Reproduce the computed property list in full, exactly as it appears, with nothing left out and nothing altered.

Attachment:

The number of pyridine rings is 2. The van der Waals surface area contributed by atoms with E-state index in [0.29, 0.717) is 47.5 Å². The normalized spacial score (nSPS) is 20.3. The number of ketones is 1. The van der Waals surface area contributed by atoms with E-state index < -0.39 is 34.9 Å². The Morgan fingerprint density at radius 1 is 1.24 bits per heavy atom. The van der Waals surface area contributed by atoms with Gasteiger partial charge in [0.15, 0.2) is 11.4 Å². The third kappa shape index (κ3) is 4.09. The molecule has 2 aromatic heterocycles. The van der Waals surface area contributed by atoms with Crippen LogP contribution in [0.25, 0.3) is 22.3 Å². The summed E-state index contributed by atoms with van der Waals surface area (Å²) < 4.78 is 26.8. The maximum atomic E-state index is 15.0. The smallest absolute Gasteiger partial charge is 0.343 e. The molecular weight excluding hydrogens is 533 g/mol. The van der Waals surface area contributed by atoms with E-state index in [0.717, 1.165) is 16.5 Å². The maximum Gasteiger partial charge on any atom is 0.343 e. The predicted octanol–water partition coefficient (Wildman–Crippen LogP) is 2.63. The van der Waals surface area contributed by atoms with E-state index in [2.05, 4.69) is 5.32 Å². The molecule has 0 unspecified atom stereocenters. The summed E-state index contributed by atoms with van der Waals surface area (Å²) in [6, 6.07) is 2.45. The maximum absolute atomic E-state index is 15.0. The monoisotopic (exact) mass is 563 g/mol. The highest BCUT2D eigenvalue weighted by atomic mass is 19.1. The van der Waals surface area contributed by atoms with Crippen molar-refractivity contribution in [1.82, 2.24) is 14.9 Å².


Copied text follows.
The number of pyridine rings is 2. The van der Waals surface area contributed by atoms with E-state index in [0.29, 0.717) is 47.5 Å². The normalized spacial score (nSPS) is 20.3. The number of ketones is 1. The van der Waals surface area contributed by atoms with E-state index < -0.39 is 34.9 Å². The Morgan fingerprint density at radius 1 is 1.24 bits per heavy atom. The van der Waals surface area contributed by atoms with Gasteiger partial charge in [0.15, 0.2) is 11.4 Å². The third kappa shape index (κ3) is 4.09. The molecule has 2 aromatic heterocycles. The van der Waals surface area contributed by atoms with Crippen LogP contribution in [0.25, 0.3) is 22.3 Å². The summed E-state index contributed by atoms with van der Waals surface area (Å²) < 4.78 is 26.8. The maximum atomic E-state index is 15.0. The smallest absolute Gasteiger partial charge is 0.343 e. The molecular weight excluding hydrogens is 533 g/mol. The van der Waals surface area contributed by atoms with E-state index in [0.717, 1.165) is 16.5 Å². The maximum Gasteiger partial charge on any atom is 0.343 e. The predicted octanol–water partition coefficient (Wildman–Crippen LogP) is 2.63. The van der Waals surface area contributed by atoms with E-state index in [2.05, 4.69) is 5.32 Å². The molecule has 0 unspecified atom stereocenters. The summed E-state index contributed by atoms with van der Waals surface area (Å²) in [6, 6.07) is 2.45. The maximum absolute atomic E-state index is 15.0. The monoisotopic (exact) mass is 563 g/mol. The highest BCUT2D eigenvalue weighted by atomic mass is 19.1. The van der Waals surface area contributed by atoms with Crippen molar-refractivity contribution in [1.82, 2.24) is 14.9 Å².